Let us not forget that this Conservative government abolished the law commission.

Let us not forget that this Conservative government cut 12 of the 16 Status of Women Canada regional offices.

We salute Canadian women and call on this government not to make any more decisions that will hinder their progress.

Ethics
Statements by Members

2:15 p.m.

Conservative

Pierre Poilievre Nepean—Carleton, ON

Mr. Speaker, the Liberals have been inventing false smears against our government for a long time. Normally they do not have the guts to say them outside the House of Commons. Well, this time they got sloppy.

Without any proof, they have made outrageous accusations of criminal activity. This devastatingly defamatory attack is absolutely false, is contradicted by Chuck Cadman's own words, and the Prime Minister is demanding a full apology from the Liberal leader.

The real question is, if they thought there was a crime, why did the Liberals hold back this attack for more than a year, until after their climbdown on the tackling violent crime act, until after their climbdown on our budget, until they were forced into months of humiliating back downs on votes here in the House of Commons?

Why is it that the Liberal leader had to fall into a period of leadership crisis before he threw this smear out in the House of Commons and outside this place? Why will he not stand up now and apologize?

Lena Jacobs
Statements by Members

2:15 p.m.

Independent

Blair Wilson West Vancouver—Sunshine Coast—Sea to Sky Country, BC

Mr. Speaker, I rise today to honour the remembrance of Lena Jacobs who passed away on February 23, 2008.

Lena Jacobs, mother of Chief Gibby Jacob, was born on the Mission reserve in North Vancouver, British Columbia on February 9, 1910. At age 98 she was the eldest member of the Squamish First Nation.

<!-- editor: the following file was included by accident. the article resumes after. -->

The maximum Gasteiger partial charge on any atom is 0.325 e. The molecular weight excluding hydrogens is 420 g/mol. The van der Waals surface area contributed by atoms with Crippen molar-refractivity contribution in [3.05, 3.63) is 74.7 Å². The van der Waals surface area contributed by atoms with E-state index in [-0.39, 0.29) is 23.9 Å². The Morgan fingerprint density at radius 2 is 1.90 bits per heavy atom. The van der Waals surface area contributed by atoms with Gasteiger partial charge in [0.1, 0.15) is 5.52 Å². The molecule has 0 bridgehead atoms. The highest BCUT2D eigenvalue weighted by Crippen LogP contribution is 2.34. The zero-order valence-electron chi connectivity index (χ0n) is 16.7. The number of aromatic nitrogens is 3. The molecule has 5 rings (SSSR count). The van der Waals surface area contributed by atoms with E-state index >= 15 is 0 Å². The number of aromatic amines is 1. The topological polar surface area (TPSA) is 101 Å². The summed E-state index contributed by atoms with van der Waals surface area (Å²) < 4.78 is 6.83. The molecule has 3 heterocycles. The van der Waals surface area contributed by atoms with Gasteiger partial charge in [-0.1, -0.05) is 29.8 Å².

Yet, we rejoice in her life. We will remember and treasure her love for her children, grandchildren and great-grandchildren, and for her wisdom and knowledge of her community.

Mrs. Jacobs instilled her teachings and values of her culture and language upon her people, and she will be greatly missed. She was one of the few fluent speakers of the Squamish First Nation language.

She is remembered for her active role with the Squamish First Nation, Your Grandchildren's Upbringing Elder Language Authority program, and as a loyal member of Saint Paul's parish.

Mrs. Jacobs was a lady of courage and dedication. She was a loved and respected elder whose legacy will continue to thrive for generations to come.

Ethics
Oral Questions

March 3rd, 2008 / 2:15 p.m.

Saint-Laurent—Cartierville
Québec

Liberal

Stéphane Dion Leader of the Opposition

Mr. Speaker, the Prime Minister has tried everything to avoid answering questions about his party's million dollar bribe. He has even resorted to threats of lawsuits. Well, it is going to take much more than the threat of a lawsuit to stop us from getting to the truth.

Is the Prime Minister willing to change his story? Is he ready to tell the truth?

Ethics
Oral Questions

2:15 p.m.

Calgary Southwest
Alberta

Conservative

Stephen Harper Prime Minister